Texas billionaire and real estate investor John Goff predicted that a number of appealing properties will hit the market soon as rising interest rates force some investors to sell.
“We’re entering a period here where there are going to be great properties that will hit a debt wall,” Goff said Tuesday on Bloomberg Television’s "Wall Street Week" with David Westin. “We’ll be able to acquire some very attractive properties at compelling pricing.”
Goff’s remarks echo those of other prominent real estate investors who are eager to cash in on an anticipated wave of defaults and restructurings in commercial real estate. In May, Starwood Capital Group’s Barry Sternlicht said his business is poised to seize on potential distress as higher rates and falling demand squeeze property owners. And Armen Panossian, one of Oaktree Capital Management’s two incoming co-CEOs, said in September that he sees an opportunity coming in the office sector, although it may not be quite the time to pounce yet.
The massive commercial real estate market is under pressure from high vacancies and a rapid increase in interest rates. That’s fueled distress in the market, particularly for firms that have to refinance. About $1.4 trillion of U.S. commercial property loans are coming due this year and next, according to an estimate this year by the Mortgage Bankers Association. Values for U.S. offices were down 21% in October from a year earlier, according to the real estate analytics firm Green Street.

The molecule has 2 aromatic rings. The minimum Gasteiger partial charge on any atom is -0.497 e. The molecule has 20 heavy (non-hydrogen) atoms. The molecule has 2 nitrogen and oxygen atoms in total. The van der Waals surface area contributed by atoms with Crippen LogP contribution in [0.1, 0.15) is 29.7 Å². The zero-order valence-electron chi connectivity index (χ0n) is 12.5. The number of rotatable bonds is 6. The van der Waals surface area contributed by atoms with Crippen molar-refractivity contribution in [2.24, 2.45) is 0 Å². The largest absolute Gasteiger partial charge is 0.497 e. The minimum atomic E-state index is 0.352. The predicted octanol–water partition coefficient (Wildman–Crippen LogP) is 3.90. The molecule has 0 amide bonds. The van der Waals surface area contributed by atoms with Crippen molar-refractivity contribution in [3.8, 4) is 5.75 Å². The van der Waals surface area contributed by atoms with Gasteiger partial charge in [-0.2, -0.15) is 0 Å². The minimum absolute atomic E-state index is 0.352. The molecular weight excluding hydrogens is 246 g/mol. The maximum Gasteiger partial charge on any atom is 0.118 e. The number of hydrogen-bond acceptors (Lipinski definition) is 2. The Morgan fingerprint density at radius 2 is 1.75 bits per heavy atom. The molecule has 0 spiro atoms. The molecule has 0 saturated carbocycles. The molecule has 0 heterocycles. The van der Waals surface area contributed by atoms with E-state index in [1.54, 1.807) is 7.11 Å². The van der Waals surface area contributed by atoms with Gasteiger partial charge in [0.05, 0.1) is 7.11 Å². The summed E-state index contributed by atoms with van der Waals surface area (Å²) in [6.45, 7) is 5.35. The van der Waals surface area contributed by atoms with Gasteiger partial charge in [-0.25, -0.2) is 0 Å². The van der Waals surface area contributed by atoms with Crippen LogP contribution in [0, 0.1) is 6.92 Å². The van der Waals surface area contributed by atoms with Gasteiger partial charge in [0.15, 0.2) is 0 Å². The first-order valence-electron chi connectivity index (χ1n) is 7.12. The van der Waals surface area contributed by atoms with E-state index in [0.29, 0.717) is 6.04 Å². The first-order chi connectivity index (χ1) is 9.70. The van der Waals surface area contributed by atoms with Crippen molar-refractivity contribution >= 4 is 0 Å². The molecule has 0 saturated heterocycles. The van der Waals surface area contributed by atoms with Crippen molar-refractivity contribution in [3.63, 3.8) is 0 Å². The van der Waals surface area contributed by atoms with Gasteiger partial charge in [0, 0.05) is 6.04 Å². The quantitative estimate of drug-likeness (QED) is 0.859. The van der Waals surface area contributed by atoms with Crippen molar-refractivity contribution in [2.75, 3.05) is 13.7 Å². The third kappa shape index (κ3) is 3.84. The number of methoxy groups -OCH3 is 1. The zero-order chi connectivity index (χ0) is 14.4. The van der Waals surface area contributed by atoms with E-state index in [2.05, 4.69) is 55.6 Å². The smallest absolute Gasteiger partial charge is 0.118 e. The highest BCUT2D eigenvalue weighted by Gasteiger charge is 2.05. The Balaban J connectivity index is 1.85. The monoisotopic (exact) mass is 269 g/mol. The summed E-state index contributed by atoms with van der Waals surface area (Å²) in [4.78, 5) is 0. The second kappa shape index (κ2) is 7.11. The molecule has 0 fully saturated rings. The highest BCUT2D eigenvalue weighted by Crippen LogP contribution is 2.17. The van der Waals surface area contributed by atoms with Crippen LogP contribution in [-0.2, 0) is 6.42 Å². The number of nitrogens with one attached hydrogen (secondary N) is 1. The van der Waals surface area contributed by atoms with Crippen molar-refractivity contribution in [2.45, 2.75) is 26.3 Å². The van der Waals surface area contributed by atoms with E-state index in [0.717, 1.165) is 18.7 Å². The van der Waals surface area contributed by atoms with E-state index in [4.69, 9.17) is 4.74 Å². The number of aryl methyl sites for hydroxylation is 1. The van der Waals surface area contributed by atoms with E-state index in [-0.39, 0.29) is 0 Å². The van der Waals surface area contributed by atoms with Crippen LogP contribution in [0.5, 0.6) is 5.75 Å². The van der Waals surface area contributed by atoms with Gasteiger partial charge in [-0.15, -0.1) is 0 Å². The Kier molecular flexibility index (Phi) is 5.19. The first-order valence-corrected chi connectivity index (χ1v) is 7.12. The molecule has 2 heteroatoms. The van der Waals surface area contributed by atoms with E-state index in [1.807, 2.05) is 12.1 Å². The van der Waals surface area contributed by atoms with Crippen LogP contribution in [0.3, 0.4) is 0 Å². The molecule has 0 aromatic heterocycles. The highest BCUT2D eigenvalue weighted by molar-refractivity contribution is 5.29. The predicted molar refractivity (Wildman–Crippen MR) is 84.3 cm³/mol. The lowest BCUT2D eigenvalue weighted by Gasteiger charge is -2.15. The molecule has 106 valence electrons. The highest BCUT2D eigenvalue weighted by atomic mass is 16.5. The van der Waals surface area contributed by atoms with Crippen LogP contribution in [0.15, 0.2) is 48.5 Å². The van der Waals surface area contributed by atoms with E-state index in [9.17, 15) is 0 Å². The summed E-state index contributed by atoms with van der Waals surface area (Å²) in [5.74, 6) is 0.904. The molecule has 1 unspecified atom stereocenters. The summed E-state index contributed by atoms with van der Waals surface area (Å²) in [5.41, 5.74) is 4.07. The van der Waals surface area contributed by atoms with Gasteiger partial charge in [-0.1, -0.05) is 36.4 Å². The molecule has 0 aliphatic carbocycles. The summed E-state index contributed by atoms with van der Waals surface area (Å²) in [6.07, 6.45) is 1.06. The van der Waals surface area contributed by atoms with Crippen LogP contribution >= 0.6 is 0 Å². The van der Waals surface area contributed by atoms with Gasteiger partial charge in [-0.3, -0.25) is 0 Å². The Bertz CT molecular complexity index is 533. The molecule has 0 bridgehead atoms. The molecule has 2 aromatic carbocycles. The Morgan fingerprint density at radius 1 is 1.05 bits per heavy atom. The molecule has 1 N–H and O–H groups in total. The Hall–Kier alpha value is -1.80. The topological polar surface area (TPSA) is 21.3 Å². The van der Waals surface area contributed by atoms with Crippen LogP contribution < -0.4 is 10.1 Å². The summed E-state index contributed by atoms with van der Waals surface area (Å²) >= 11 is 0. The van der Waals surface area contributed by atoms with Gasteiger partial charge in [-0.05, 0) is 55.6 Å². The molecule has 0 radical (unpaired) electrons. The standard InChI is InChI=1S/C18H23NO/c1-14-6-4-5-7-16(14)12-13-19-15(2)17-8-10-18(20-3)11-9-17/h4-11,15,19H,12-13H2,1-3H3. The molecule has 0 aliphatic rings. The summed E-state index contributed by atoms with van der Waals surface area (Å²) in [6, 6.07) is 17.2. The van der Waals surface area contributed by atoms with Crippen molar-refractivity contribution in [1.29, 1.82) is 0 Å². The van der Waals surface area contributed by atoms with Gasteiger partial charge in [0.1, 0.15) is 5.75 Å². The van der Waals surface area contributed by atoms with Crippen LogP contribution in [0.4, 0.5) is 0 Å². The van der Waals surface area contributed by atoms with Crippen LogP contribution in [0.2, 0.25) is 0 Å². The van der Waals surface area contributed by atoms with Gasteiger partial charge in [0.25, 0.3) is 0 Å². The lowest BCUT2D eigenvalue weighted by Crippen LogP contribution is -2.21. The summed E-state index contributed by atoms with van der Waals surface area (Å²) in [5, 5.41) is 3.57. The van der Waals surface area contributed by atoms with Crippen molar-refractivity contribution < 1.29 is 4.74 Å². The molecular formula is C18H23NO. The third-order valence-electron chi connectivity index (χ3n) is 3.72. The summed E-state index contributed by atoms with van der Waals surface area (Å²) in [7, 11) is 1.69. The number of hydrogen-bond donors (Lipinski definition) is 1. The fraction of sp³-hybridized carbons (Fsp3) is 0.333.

Goff said that while pricing is poised to become more attractive to buyers, he doesn’t expect discounts as deep as what he saw earlier in his career.
“There are definitely discounts available, but it’s not to the extreme that we saw in the '90s,” he said.
The 68-year-old investor is chairman of Crescent Real Estate, which has a portfolio of assets including office, multi-family and hospitality properties. On Wednesday, the company is opening a development called the Crescent in Fort Worth, Texas, which will feature a hotel, office space, residences and the luxury spa Canyon Ranch.
The company also owns the Crescent in Dallas, an office tower and hotel in the trendy Uptown neighborhood that caters to law firms and asset managers.
Goff also holds interests in oil and gas. He sits on the board of Crescent Energy, a Houston-based company that acquires, develops and operates oil and natural gas properties. Goff said he thinks the global economy is “woefully” underinvested in oil and gas and described the rush to eliminate hydrocarbons as “misguided.”
“No doubt, there should be a form of transition,” he said. “But to simply set aside oil and gas as, you know, the crux of our economy, the crux of our energy capacity, is extremely naïve, if not, dangerous.”